Why else would someone come to a suburban neighborhood in Northern Virginia and drop racist and anonymous Ku Klux Klan fliers on driveways in the dark of night on the Martin Luther King Jr. holiday weekend?
Homeowners on Aurora Court in Leesburg woke up to those fliers. One of the neighbors in the enclave of bisque- and putty-colored homes went up and down the street, removing the missives — which were strangely packaged in plastic zip-top bags weighed down with handfuls of birdseed — before the rest of the street saw them. It could be the same KKK group that has been targeting small towns all over Virginia in what one KKK "imperial wizard" described as a big membership drive.
"I've never seen anything like this here. It's not what this place is like," one distressed resident said.
That's what the woman in the smart parka and chic sunglasses said, too. She'd spent time in Austria.
"I lived in Vienna. Nothing like this there," she said.
She is a worldly, 68-year-old grandmother who is the boss at a tech company and who traveled the globe as a military wife. She couldn't give me her name, she said, because she's a government contractor.
In her experience, giving "immature minds" attention is counterproductive.
"That's what they want, they want you to write about it," she told me on her driveway, where one of the disgusting fliers had landed. It said, "On Martin Luther King Day, you are honoring a communist alcoholic pervert."
She said she believes the administration is fueling incidents like this. But she also believes the fliers are a stunt that doesn't represent what most Americans are really like. If the media stops covering these incidents, it will deprive them of the oxygen they need to get their message out.
I remember when I lived in New Orleans decades ago, a neighborhood on the northern shore of Lake Pontchartrain — very similar to this one in Northern Virginia — awoke to fliers from the KKK. Editors debated whether to cover it, worried about giving a megaphone to hatred vs. ignoring festering ugliness.
I don't think the paper covered it. I only found mention of the incident a couple of years later, when a local pastor was honored for organizing a community alliance against racism after it happened.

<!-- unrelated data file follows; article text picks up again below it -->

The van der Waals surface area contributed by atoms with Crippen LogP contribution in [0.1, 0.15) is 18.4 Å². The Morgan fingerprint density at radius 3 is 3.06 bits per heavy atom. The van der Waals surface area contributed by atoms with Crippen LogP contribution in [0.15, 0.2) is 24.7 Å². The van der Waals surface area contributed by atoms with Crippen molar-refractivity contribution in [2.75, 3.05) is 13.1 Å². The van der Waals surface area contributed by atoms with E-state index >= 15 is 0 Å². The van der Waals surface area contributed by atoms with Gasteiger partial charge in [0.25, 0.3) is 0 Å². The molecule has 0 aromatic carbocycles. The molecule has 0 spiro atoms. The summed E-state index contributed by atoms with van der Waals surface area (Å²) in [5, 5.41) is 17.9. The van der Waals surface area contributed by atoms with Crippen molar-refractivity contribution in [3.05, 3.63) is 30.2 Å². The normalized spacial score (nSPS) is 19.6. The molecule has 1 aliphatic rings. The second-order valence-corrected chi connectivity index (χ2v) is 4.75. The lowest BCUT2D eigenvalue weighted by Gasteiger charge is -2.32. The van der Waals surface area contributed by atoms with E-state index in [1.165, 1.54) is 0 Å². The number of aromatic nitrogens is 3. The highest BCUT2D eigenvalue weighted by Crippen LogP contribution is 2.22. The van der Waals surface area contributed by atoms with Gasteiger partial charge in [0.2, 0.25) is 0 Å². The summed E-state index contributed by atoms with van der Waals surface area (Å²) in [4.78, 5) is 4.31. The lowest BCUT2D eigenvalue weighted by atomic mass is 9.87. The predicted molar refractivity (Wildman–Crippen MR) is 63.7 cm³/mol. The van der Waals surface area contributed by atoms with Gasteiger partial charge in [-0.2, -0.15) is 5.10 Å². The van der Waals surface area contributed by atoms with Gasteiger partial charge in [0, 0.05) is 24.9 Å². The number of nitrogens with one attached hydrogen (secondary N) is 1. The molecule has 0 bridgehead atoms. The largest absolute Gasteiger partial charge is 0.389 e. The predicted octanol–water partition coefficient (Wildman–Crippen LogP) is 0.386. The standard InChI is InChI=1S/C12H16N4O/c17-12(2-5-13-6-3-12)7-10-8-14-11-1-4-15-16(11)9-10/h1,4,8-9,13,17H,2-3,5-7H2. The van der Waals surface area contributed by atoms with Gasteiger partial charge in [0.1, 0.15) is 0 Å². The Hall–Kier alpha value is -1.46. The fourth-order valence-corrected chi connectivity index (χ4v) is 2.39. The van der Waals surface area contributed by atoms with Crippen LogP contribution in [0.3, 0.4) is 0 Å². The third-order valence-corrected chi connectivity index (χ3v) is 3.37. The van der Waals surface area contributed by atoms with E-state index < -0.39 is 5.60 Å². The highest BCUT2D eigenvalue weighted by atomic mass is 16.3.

For 20 years after that, no media in the area reported on a similar incident. Because it didn't happen? Or it was happening and we were ignoring it?
Flash forward to 2017 and 2018, and stories just like the one in The Washington Post — reporting on the incident over the weekend and quoting law enforcement agencies that are investigating it — are appearing all over the country. Google "KKK fliers." From Maine to Washington, California to Florida, they're becoming as popular as those impossibly cheap carpet cleaning coupons you can't get away from.
"I think it isn't surprising at all that this is happening right now. I'm surprised it didn't happen sooner," said one of the Aurora Court neighbors who found the racist flier.
"I think these people are emboldened," he said.
The other night, he and his wife were at the local Wegmans. He saw a Hispanic family in the crosswalk and watched as a car drove past them and the driver spewed nasty stuff at the family, telling them something like, "Trump will get rid of you."
"This is something I have never seen before. But there it was, invoking his name right there," the man said. "That tells you what's happening and where this is coming from."
This guy should know. He's a 46-year-old who works in the intelligence community for the federal government and is a world traveler. He said he couldn't have his name in the paper. But he wanted me to know he's got some perspective on this.
"I'm from Georgia," he said. "And I've never seen a KKK flier before this."
The degree — rather than the existence — of President Trump's racism took up most of the national conversation over the weekend.
Some cowardly birdbrain dropping Ku Klux Klan fliers in a quiet, suburban neighborhood may not be earth-shattering news. Yes, maybe it's just a kid who wants to make the papers. It's probably not a national security issue, and it certainly doesn't define the character of that street, that neighborhood, the state or our country.
But it is thriving in the darkness, growing and emboldening. Whoever left those fliers truly believed there was fertile ground for those seeds of hatred.
"Darkness cannot drive out darkness; only light can do that," Martin Luther King Jr. taught us.
So we have to keep shining that light. It's too late to think that darkness will make any of this go away.